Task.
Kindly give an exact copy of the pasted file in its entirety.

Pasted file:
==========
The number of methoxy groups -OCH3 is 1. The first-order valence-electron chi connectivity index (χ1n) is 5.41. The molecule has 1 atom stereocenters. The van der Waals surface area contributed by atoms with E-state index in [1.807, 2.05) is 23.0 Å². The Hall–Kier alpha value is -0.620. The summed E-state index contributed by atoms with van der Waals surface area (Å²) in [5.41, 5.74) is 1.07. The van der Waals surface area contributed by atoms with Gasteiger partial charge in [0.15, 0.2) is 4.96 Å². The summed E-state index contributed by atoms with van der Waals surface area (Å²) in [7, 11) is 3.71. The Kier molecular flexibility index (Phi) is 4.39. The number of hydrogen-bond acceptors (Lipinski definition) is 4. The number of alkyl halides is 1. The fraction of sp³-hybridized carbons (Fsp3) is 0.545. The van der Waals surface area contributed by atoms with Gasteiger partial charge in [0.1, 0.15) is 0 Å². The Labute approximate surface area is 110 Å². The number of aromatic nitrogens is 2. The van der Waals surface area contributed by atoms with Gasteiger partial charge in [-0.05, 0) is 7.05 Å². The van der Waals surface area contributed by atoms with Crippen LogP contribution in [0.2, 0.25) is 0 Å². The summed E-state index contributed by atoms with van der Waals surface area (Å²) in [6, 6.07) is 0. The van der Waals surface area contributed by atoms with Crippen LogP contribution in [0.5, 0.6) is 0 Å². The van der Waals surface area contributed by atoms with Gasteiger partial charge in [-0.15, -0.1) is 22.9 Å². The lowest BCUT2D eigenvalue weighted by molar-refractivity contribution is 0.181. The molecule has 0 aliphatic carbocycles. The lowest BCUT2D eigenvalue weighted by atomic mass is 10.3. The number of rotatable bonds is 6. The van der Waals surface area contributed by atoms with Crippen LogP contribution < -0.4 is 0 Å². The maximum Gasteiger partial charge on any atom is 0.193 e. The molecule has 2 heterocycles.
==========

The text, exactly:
The number of methoxy groups -OCH3 is 1. The first-order valence-electron chi connectivity index (χ1n) is 5.41. The molecule has 1 atom stereocenters. The van der Waals surface area contributed by atoms with E-state index in [1.807, 2.05) is 23.0 Å². The Hall–Kier alpha value is -0.620. The summed E-state index contributed by atoms with van der Waals surface area (Å²) in [5.41, 5.74) is 1.07. The van der Waals surface area contributed by atoms with Gasteiger partial charge in [0.15, 0.2) is 4.96 Å². The summed E-state index contributed by atoms with van der Waals surface area (Å²) in [7, 11) is 3.71. The Kier molecular flexibility index (Phi) is 4.39. The number of hydrogen-bond acceptors (Lipinski definition) is 4. The number of alkyl halides is 1. The fraction of sp³-hybridized carbons (Fsp3) is 0.545. The van der Waals surface area contributed by atoms with Gasteiger partial charge in [0.1, 0.15) is 0 Å². The Labute approximate surface area is 110 Å². The number of aromatic nitrogens is 2. The van der Waals surface area contributed by atoms with Gasteiger partial charge in [-0.05, 0) is 7.05 Å². The van der Waals surface area contributed by atoms with Crippen LogP contribution in [0.2, 0.25) is 0 Å². The summed E-state index contributed by atoms with van der Waals surface area (Å²) in [6, 6.07) is 0. The van der Waals surface area contributed by atoms with Crippen LogP contribution in [0.5, 0.6) is 0 Å². The van der Waals surface area contributed by atoms with Gasteiger partial charge in [-0.15, -0.1) is 22.9 Å². The lowest BCUT2D eigenvalue weighted by molar-refractivity contribution is 0.181. The molecule has 0 aliphatic carbocycles. The lowest BCUT2D eigenvalue weighted by atomic mass is 10.3. The number of rotatable bonds is 6. The van der Waals surface area contributed by atoms with Crippen LogP contribution < -0.4 is 0 Å². The maximum Gasteiger partial charge on any atom is 0.193 e. The molecule has 2 heterocycles.